A Review: The Black Panther (1977)
Free and on YouTube, Kidsgrove and Bathpool Park are pivotal in the thriller 'The Black Panther' which tells the true story of Donald Neilson (not to be confused with Dennis Neilson) who kidnapped and murdered Heiress Lesley Whittle in1975.
Directed by Ian Merrick and starring Donald Sumpter as Neilson (formerly Nappey) the film is a low budget factual account highlighting the terror that gripped north Staffordshire in the mid-1970s.
This pioneering docu-drama like footage contains very little dialogue, leaving the few lines that are uttered enmeshed in a shadowy, empty, tinny cinematic projection.
On the other hand, if it is local landmarks of local interest you enjoy, this is a must. The town of Kidsgrove is the setting for the final twist to be delivered in this real life depiction filmed only two years after Nielson's arrest.
Boathorse Road (which can be seen from the 34A bus) is also clearly detectible when Neilson undertakes his reconnaissance to Bathpool before the abduction.
Location aside, this no-nonsense documentation unmistakeably and unashamedly reveals Neilson's brutal regimented personality, principally directed towards his beleaguered wife and daughter. In one scene Neilson tells his daughter in no uncertain terms that if she was ever faced with a gun she should co-operate which infers that Neilson would try to justify his executions.
The realistic post office raids in the early hours and subsequent shooting of postmasters awakened from their beds tellingly reveals that the 'Black Panther' would callously dispatch anything or anybody that would get in his way.
As an ex-soldier, Nielson exacted all of his crimes with military precision. Nevertheless, one colossal and confusing error would see him die in prison in 2011 aged 75 years.
The puzzlement is concentrated on the telephone boxes in Kidderminster (the film mentions Walsall) where Ronald Whittle (Lesley's brother) was to receive a telephone call at the Swan shopping centre regarding the ransom instructions.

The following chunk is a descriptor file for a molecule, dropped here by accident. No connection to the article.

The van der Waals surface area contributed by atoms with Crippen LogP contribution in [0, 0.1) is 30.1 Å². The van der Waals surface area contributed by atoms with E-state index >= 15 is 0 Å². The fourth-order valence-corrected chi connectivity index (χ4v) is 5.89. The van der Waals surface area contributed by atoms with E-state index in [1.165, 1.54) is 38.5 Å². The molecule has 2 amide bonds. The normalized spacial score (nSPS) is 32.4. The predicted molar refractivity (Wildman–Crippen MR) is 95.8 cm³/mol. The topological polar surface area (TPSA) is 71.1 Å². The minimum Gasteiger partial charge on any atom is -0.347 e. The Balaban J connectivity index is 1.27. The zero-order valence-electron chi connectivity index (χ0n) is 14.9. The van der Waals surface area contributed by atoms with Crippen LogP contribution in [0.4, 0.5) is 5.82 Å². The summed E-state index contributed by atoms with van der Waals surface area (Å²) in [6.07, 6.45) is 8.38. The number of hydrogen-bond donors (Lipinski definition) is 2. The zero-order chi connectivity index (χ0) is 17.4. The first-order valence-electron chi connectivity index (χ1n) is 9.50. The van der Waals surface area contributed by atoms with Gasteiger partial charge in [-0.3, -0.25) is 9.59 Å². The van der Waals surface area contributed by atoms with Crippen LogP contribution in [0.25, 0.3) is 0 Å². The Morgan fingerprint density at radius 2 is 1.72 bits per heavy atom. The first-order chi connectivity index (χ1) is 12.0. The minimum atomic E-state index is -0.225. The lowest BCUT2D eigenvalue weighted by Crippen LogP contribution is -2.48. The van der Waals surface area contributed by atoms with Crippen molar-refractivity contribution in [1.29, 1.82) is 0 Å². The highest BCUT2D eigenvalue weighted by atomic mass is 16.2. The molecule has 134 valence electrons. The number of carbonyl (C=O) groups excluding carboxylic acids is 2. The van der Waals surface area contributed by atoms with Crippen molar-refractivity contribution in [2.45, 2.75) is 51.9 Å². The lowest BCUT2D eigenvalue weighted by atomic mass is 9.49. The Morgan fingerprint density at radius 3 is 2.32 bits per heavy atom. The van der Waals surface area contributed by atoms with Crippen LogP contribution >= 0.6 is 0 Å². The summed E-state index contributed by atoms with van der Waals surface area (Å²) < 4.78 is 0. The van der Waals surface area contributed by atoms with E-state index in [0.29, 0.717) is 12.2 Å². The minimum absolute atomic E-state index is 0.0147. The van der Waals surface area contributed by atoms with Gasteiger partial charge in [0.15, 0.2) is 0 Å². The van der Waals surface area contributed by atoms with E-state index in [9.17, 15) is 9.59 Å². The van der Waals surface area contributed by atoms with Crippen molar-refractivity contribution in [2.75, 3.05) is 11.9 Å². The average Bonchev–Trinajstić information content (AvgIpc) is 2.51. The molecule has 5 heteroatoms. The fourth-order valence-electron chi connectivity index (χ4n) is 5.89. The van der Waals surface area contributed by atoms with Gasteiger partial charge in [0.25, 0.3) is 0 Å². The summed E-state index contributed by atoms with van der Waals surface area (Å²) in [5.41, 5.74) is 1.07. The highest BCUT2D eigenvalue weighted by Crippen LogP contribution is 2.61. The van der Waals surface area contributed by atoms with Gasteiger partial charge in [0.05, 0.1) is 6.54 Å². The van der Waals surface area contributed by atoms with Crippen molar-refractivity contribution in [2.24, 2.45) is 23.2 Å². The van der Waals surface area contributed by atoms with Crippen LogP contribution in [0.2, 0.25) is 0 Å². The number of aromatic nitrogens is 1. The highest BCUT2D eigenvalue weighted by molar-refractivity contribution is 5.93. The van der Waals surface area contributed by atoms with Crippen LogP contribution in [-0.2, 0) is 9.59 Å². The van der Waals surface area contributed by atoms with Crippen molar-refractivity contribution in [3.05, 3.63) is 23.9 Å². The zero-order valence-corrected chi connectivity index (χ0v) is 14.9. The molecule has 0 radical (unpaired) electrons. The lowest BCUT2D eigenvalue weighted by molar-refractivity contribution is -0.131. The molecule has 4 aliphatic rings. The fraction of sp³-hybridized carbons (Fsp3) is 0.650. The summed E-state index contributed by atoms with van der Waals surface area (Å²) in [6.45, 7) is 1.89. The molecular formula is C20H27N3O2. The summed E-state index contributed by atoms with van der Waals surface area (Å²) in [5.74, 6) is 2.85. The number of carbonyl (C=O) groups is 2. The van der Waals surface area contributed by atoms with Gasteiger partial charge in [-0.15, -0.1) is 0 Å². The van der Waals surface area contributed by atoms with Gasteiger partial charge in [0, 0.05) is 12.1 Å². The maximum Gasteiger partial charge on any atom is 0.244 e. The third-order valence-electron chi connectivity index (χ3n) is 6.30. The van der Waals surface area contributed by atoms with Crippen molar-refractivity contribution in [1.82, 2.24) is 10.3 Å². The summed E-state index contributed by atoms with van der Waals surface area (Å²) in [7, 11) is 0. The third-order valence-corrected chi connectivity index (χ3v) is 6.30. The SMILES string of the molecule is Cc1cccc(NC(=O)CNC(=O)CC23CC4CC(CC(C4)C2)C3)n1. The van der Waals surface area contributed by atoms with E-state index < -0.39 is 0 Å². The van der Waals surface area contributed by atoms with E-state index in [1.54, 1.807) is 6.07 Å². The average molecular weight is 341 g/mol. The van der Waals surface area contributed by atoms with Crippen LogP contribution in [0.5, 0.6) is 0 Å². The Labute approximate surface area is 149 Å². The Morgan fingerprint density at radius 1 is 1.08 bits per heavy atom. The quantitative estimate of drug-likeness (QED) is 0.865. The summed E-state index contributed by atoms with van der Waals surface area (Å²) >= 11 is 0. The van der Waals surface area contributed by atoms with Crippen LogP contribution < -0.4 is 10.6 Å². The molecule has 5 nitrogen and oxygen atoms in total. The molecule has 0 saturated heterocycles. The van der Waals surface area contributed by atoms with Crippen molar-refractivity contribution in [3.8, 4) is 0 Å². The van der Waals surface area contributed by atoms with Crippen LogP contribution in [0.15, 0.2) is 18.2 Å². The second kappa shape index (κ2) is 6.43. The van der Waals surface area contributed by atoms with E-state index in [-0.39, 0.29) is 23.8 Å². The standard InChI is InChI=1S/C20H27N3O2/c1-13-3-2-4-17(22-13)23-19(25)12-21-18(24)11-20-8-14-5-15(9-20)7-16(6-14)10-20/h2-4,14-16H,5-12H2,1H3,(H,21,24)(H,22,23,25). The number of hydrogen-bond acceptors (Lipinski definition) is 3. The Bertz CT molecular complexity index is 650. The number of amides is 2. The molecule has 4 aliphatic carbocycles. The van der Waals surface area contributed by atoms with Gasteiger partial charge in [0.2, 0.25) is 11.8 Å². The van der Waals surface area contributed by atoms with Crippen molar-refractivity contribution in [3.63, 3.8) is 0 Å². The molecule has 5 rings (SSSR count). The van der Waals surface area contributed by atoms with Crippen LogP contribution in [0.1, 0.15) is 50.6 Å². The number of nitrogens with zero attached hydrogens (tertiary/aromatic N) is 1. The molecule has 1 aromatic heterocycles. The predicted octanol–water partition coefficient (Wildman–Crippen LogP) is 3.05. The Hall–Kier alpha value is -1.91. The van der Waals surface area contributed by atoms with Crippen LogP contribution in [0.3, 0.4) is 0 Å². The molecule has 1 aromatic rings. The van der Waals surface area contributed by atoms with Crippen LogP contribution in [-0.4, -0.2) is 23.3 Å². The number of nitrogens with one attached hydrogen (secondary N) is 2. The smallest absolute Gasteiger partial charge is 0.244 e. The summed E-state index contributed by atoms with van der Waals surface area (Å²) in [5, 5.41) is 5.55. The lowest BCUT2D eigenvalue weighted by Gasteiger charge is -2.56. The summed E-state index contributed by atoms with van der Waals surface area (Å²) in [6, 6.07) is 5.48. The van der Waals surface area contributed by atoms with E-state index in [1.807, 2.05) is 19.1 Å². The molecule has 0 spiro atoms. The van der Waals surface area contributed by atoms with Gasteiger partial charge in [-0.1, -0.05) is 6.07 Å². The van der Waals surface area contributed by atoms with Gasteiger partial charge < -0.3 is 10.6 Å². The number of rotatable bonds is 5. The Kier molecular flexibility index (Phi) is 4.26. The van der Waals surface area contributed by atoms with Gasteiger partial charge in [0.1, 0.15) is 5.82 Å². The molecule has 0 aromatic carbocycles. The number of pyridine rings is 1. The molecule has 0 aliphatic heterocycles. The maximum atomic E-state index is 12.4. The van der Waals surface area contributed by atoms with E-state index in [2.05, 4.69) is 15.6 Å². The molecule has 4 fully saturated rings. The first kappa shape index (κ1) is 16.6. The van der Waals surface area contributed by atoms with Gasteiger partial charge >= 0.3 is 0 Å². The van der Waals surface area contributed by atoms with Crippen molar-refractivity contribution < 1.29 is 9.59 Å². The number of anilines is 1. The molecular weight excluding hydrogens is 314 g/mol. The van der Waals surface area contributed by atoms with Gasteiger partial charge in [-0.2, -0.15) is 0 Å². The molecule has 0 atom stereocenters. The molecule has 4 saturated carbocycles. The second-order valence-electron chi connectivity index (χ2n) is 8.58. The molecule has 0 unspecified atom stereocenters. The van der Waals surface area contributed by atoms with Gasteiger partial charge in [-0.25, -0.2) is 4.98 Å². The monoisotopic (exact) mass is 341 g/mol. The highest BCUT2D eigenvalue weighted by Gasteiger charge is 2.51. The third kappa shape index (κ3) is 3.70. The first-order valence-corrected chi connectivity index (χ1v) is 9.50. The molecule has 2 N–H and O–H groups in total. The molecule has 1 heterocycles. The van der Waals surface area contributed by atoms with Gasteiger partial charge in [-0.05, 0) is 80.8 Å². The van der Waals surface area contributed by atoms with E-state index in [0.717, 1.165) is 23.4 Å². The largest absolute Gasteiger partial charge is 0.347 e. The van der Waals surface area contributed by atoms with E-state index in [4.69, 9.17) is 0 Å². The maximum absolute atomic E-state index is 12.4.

Journalists had inadvertently turned up at the scene after a tip-off and Neilson had fled. The whole story had then been subsequently reported in the media but later the coverage had been blacked out. This media blackout was lifted at a later date.
Knowing now that the police must be involved at this point, why did the Panther arrange a later drop of the £50,000 ransom money at Bathpool Park where the young girl was entombed?
Phone booths are metaphorically woven into the story line of The Black Panther. One such booth is featured outside Kidsgrove Post Office where Lesley's brother would visit for the final instructions. In one phone box scene the camera pulls away slowly and film almost becomes still; for the lens to zoom in quickly again to produce an unusual filmic take.
The climax of this veritable narrative unfolds when the proposed ransom drop becomes slipshod which spells the death for the noosed16 year old left for three days in an underground drainage shaft at Bathpool Park.
However, Lesley had not died from slow strangulation but from vagal inhibition (her heart had stopped beating before she hung). And worse, the pathologist evidenced that there had been no food found in her stomach and she had weighed just 98 pounds.
Police incompetence is hinted at in the film whereas Staffordshire Police would come under intense criticism for their overall handling of the operation as in they had bungled the instructions for Ronald Whittle's proposed ultimate drop.
However, police forces from Shropshire, West Midlands and even Scotland Yard were also thought to be equally accountable.